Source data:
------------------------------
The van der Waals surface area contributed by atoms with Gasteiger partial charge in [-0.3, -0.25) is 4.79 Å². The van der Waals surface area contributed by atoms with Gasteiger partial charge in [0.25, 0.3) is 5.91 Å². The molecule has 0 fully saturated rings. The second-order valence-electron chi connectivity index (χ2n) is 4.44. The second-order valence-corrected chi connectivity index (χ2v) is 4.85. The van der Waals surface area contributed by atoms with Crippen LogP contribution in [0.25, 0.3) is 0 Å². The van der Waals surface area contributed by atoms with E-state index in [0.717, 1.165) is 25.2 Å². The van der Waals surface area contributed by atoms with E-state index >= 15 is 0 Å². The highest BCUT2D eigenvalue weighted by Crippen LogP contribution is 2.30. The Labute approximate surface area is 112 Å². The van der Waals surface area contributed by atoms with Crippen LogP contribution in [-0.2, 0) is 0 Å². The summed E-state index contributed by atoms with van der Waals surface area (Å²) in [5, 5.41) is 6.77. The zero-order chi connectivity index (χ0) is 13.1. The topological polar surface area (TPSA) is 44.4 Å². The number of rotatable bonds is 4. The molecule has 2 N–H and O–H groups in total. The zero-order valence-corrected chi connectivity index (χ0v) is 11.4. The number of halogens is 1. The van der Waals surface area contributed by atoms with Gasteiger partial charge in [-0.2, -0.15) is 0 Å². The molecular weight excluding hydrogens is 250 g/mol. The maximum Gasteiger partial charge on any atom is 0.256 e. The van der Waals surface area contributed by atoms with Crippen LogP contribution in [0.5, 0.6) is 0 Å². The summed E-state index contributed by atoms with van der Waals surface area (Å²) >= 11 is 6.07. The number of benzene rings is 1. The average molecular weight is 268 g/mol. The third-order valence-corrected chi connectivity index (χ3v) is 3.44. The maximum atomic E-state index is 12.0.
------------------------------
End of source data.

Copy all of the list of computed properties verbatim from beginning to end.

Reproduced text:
The van der Waals surface area contributed by atoms with Gasteiger partial charge in [-0.3, -0.25) is 4.79 Å². The van der Waals surface area contributed by atoms with Gasteiger partial charge in [0.25, 0.3) is 5.91 Å². The molecule has 0 fully saturated rings. The second-order valence-electron chi connectivity index (χ2n) is 4.44. The second-order valence-corrected chi connectivity index (χ2v) is 4.85. The van der Waals surface area contributed by atoms with Crippen LogP contribution in [0.25, 0.3) is 0 Å². The van der Waals surface area contributed by atoms with E-state index in [0.717, 1.165) is 25.2 Å². The van der Waals surface area contributed by atoms with E-state index >= 15 is 0 Å². The highest BCUT2D eigenvalue weighted by Crippen LogP contribution is 2.30. The Labute approximate surface area is 112 Å². The van der Waals surface area contributed by atoms with Crippen LogP contribution in [-0.2, 0) is 0 Å². The summed E-state index contributed by atoms with van der Waals surface area (Å²) in [5, 5.41) is 6.77. The zero-order chi connectivity index (χ0) is 13.1. The topological polar surface area (TPSA) is 44.4 Å². The number of rotatable bonds is 4. The molecule has 2 N–H and O–H groups in total. The zero-order valence-corrected chi connectivity index (χ0v) is 11.4. The number of halogens is 1. The van der Waals surface area contributed by atoms with Gasteiger partial charge in [-0.2, -0.15) is 0 Å². The molecular weight excluding hydrogens is 250 g/mol. The maximum Gasteiger partial charge on any atom is 0.256 e. The van der Waals surface area contributed by atoms with Crippen LogP contribution in [0.5, 0.6) is 0 Å². The summed E-state index contributed by atoms with van der Waals surface area (Å²) >= 11 is 6.07. The number of benzene rings is 1. The average molecular weight is 268 g/mol. The third-order valence-corrected chi connectivity index (χ3v) is 3.44. The maximum atomic E-state index is 12.0.